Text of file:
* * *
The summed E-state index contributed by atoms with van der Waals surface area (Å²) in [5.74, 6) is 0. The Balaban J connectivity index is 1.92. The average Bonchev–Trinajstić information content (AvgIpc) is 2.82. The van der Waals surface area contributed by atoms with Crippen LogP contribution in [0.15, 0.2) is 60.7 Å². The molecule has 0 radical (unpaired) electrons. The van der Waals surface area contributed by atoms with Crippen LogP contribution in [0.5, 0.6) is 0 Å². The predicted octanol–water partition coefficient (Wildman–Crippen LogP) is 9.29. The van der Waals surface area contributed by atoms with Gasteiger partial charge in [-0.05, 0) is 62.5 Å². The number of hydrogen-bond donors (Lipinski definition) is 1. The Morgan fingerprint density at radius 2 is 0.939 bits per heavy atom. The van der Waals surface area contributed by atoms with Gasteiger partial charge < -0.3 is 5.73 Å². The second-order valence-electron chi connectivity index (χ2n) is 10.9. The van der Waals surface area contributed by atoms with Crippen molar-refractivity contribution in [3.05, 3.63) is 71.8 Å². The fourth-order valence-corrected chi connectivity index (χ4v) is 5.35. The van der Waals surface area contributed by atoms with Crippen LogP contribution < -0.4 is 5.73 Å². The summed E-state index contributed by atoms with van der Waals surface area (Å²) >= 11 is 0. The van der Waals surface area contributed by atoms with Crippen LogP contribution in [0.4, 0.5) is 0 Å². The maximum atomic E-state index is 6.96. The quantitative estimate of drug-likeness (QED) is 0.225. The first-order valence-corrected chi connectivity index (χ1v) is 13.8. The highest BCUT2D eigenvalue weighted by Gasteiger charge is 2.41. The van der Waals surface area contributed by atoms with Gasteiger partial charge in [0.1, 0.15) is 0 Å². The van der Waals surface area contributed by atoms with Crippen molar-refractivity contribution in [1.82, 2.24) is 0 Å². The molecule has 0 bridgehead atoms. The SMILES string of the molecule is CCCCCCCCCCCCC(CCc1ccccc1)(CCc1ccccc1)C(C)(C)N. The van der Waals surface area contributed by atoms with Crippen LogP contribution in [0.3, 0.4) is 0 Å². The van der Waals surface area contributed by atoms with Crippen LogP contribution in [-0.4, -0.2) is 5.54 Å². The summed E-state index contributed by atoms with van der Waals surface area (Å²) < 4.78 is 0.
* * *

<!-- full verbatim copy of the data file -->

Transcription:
The summed E-state index contributed by atoms with van der Waals surface area (Å²) in [5.74, 6) is 0. The Balaban J connectivity index is 1.92. The average Bonchev–Trinajstić information content (AvgIpc) is 2.82. The van der Waals surface area contributed by atoms with Crippen LogP contribution in [0.15, 0.2) is 60.7 Å². The molecule has 0 radical (unpaired) electrons. The van der Waals surface area contributed by atoms with Crippen LogP contribution in [0.5, 0.6) is 0 Å². The predicted octanol–water partition coefficient (Wildman–Crippen LogP) is 9.29. The van der Waals surface area contributed by atoms with Gasteiger partial charge in [-0.05, 0) is 62.5 Å². The number of hydrogen-bond donors (Lipinski definition) is 1. The Morgan fingerprint density at radius 2 is 0.939 bits per heavy atom. The van der Waals surface area contributed by atoms with Gasteiger partial charge < -0.3 is 5.73 Å². The second-order valence-electron chi connectivity index (χ2n) is 10.9. The van der Waals surface area contributed by atoms with Crippen molar-refractivity contribution in [3.05, 3.63) is 71.8 Å². The fourth-order valence-corrected chi connectivity index (χ4v) is 5.35. The van der Waals surface area contributed by atoms with Crippen LogP contribution < -0.4 is 5.73 Å². The summed E-state index contributed by atoms with van der Waals surface area (Å²) >= 11 is 0. The van der Waals surface area contributed by atoms with Crippen LogP contribution in [0.4, 0.5) is 0 Å². The maximum atomic E-state index is 6.96. The quantitative estimate of drug-likeness (QED) is 0.225. The first-order valence-corrected chi connectivity index (χ1v) is 13.8. The highest BCUT2D eigenvalue weighted by Gasteiger charge is 2.41. The van der Waals surface area contributed by atoms with Gasteiger partial charge in [0.1, 0.15) is 0 Å². The van der Waals surface area contributed by atoms with Crippen molar-refractivity contribution in [1.82, 2.24) is 0 Å². The molecule has 0 bridgehead atoms. The SMILES string of the molecule is CCCCCCCCCCCCC(CCc1ccccc1)(CCc1ccccc1)C(C)(C)N. The van der Waals surface area contributed by atoms with Crippen LogP contribution in [0.3, 0.4) is 0 Å². The van der Waals surface area contributed by atoms with Crippen LogP contribution in [-0.4, -0.2) is 5.54 Å². The summed E-state index contributed by atoms with van der Waals surface area (Å²) < 4.78 is 0.